Zimbabwe’s newly-inaugurated President Emmerson Mnangagwa on Friday named respected economist Mthuli Ncube as finance minister to revive the country’s battered economy in the first cabinet since his election in a disputed vote.
Ncube, an Oxford University professor who is a former vice president of the African Development Bank, has the tough task of reviving an economy wrecked under Robert Mugabe, who was ousted last year.
The country is battling an economic crisis that includes cash shortages, rising prices of basic commodities, mass unemployment, lack of investment and a shattered infrastructure.
Mnangagwa, who has vowed fixing the economy as his priority, announced sweeping changes to his cabinet after his victory in the July 30 election.
“We want to grow, modernise, mechanise our economy,” he said.
“In the next five years, we should uplift quite a number of our people who are in the marginalised category, (and) uplift them into middle class.”
Mnangagwa’s line up has widely been welcomed by crises-weary Zimbabweans.
“Those are good choices,” said John Robertson, an independent economist.
“It does seem to be a good start, (but) it depends on how much authority he (Mnangagwa) will give his ministers.”
Mnangagwa dropped several faces that had dominated government over four decades of Mugabe’s rule and made changes in the ministries of defence and home affairs, but left untouched the key posts of foreign affairs and lands, held by retired army chiefs.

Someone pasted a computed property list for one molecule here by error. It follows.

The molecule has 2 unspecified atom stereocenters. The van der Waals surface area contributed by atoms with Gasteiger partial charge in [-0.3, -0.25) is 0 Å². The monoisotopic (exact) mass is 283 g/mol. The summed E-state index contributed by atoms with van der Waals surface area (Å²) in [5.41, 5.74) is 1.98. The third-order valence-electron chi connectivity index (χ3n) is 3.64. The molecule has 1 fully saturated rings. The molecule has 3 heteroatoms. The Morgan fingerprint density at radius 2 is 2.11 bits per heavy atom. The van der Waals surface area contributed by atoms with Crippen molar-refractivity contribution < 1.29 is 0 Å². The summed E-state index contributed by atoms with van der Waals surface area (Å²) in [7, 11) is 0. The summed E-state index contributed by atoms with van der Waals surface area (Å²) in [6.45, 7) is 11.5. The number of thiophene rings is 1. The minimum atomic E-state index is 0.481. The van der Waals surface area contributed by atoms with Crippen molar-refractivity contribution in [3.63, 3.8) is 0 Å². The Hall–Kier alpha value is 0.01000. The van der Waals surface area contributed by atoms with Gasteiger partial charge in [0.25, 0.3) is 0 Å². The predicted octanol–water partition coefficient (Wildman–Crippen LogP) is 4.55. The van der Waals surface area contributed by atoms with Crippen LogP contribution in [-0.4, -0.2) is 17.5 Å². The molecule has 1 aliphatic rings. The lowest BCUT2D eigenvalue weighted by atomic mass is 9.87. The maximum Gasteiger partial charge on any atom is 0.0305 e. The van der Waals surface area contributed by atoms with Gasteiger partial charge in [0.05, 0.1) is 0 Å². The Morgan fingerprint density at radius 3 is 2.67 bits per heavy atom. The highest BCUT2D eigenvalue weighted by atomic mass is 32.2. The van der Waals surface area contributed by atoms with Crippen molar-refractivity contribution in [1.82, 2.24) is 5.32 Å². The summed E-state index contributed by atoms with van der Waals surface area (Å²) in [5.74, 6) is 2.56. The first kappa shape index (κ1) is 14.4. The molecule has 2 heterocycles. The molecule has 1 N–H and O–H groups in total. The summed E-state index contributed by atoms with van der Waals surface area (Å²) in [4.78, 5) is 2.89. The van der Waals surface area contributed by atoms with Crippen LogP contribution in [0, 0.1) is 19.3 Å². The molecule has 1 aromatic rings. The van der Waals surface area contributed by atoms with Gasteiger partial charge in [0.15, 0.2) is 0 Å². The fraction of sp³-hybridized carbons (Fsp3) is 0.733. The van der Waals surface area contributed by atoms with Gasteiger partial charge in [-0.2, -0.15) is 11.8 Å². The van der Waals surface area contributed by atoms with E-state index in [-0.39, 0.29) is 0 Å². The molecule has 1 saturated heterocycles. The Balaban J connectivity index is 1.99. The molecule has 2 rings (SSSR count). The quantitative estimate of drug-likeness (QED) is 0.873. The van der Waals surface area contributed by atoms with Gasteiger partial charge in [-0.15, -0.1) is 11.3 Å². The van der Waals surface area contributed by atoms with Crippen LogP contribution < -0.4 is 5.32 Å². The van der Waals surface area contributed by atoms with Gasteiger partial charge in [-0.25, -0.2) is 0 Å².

The new defence minister is Oppah Muchinguri-Kashiri, a former liberation fighter who had held various posts, including that of environment, under Mugabe.
“He has been bold enough to discard people who were known for corruption,” said Godfrey Kanyenze, of the Harare-based Labour and Economic Development Research Institute think-tank.
Former Olympic swimmer Kirsty Coventry, 34, was named sports minister.
Mnangagwa, 75, said he believed the new cabinet trimmed from 33 to 20 was “ideal for our current challenges”.
The Mugabe-era stalwarts dropped include former finance minister Patrick Chinamasa, former information communication technology minister Supa Mandiwanzira and former home affairs minister Obert Mpofu.
© Agence France-Presse